Use a function handle to specify these thermal parameters when they depend on
space, temperature, and time:

Thermal conductivity of the material

Mass density of the material

Specific heat of the material

Internal heat source

Temperature on the boundary

Heat flux through the boundary

Convection coefficient on the boundary

Radiation emissivity coefficient on the
boundary

Initial temperature

For example, use function handles to specify the thermal conductivity, internal heat source,
convection coefficient, and initial temperature for this model.

The function must be of the form:

The solver passes the `location`

and `state`

data to your
function:

`location`

— A structure containing these fields:

`location.x`

— The *x*-coordinate of the point
or points

`location.y`

— The *y*-coordinate of the point
or points

`location.z`

— For a 3-D or an axisymmetric geometry, the
*z*-coordinate of the point or points

`location.r`

— For an axisymmetric geometry, the
*r*-coordinate of the point or points

Furthermore, for boundary conditions, the solver passes these data in the
`location`

structure:

`location.nx`

— *x*-component of the
normal vector at the evaluation point or points

`location.ny`

— *y*-component of the
normal vector at the evaluation point or points

`location.nz`

— For a 3-D or an axisymmetric geometry,
*z*-component of the normal vector at the evaluation point or
points

`location.nz`

— For an axisymmetric geometry,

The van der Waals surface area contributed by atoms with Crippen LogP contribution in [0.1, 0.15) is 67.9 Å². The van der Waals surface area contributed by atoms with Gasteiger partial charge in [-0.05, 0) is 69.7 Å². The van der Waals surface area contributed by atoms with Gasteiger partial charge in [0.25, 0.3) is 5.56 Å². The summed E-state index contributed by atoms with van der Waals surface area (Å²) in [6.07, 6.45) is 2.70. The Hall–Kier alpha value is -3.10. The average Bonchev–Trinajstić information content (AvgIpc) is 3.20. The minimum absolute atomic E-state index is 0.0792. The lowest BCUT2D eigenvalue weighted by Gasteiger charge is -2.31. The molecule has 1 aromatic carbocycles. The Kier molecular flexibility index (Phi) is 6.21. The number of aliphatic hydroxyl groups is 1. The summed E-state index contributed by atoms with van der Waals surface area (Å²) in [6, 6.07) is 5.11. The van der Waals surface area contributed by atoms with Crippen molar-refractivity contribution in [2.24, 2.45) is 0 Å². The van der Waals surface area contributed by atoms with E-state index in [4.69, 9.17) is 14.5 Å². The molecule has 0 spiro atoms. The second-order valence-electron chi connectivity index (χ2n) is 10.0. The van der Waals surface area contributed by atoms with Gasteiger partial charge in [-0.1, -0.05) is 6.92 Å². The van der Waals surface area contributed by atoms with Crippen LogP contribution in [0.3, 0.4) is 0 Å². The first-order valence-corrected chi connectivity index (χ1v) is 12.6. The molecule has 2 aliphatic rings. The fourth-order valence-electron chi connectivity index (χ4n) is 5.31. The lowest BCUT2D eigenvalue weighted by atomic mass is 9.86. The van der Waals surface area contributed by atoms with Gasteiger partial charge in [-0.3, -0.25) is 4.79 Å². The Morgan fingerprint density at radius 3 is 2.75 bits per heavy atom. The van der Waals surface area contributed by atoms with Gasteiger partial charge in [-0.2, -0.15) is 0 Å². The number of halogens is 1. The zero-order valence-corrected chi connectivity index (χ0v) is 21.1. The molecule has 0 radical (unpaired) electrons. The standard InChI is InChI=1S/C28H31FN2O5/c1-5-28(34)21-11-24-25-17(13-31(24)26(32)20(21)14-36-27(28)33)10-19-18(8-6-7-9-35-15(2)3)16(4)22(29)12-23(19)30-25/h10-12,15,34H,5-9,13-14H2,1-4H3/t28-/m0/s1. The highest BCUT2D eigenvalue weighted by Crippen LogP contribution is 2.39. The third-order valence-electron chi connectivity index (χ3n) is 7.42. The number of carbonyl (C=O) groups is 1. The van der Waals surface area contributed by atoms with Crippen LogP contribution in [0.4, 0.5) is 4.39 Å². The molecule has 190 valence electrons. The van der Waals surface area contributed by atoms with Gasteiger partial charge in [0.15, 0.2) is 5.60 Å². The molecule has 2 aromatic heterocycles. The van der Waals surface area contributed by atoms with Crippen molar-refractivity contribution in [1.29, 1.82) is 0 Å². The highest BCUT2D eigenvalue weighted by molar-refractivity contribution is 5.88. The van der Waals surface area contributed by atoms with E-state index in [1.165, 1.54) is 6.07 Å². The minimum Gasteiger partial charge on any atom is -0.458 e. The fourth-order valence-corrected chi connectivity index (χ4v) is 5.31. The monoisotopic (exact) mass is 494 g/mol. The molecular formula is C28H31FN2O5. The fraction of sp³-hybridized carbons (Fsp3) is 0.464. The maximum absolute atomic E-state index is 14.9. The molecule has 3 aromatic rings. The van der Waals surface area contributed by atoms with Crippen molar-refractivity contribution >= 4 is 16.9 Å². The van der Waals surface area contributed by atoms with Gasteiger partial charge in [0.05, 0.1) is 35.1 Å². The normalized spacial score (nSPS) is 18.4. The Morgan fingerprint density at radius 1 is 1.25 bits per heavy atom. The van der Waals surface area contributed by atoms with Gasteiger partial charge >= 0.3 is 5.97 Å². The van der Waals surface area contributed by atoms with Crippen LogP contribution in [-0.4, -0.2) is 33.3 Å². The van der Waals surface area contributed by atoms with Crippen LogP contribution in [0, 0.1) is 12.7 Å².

*z*-component of the normal vector at the evaluation point or
points

`state`

— A structure containing these fields for transient or
nonlinear problems:

`state.u`

— Temperatures at the corresponding points of the
location structure

`state.ux`

— Estimates of the
*x*-component of temperature gradients at the corresponding points of
the location structure

`state.uy`

— Estimates of the
*y*-component of temperature gradients at the corresponding points of
the location structure

`state.uz`

— For a 3-D or an axisymmetric geometry,
estimates of the *z*-component of temperature gradients at the
corresponding points of the location structure

`state.ur`

— For an axisymmetric geometry, estimates of the
*r*-component of temperature gradients at the corresponding points
of the location structure

`state.time`

— Time at evaluation points

Thermal material properties (thermal conductivity, mass density, and specific heat) and
internal heat source get these data from the solver:

`location.x`

, `location.y`

,
`location.z`

, `location.r`

Subdomain ID

`state.u`

, `state.ux`

, `state.uy`

,
`state.uz`

, `state.r`

,
`state.time`

Boundary conditions (temperature on the boundary, heat flux, convection coefficient, and
radiation emissivity coefficient) get these data from the solver:

`location.x`

, `location.y`

,
`location.z`

, `location.r`

`location.nx`

, `location.ny`

,
`location.nz`

, `location.nr`

`state.u`

, `state.time`

Initial temperature gets the following data from the solver:

For all thermal parameters, except for thermal conductivity, your function must return a row
vector `thermalVal`

with the number of columns
equal to the number of evaluation points, for example, ```
M =
length(location.y)
```

.

For thermal conductivity, your function must return a matrix
`thermalVal`

with number of rows equal to 1, `Ndim`

,
`Ndim*(Ndim+1)/2`

, or `Ndim*Ndim`

, where
`Ndim`

is 2 for 2-D problems and 3 for 3-D problems. The number of columns
must equal the number of evaluation points, for example, ```
M =
length(location.y)
```

. For details about dimensions of the matrix, see c Coefficient for specifyCoefficients.

If properties depend on the time or temperature, ensure that your function returns a matrix of
`NaN`

of the correct size when `state.u`

or
`state.time`

are `NaN`

. Solvers check whether a problem is
time dependent by passing `NaN`

state values and looking for returned
`NaN`

values.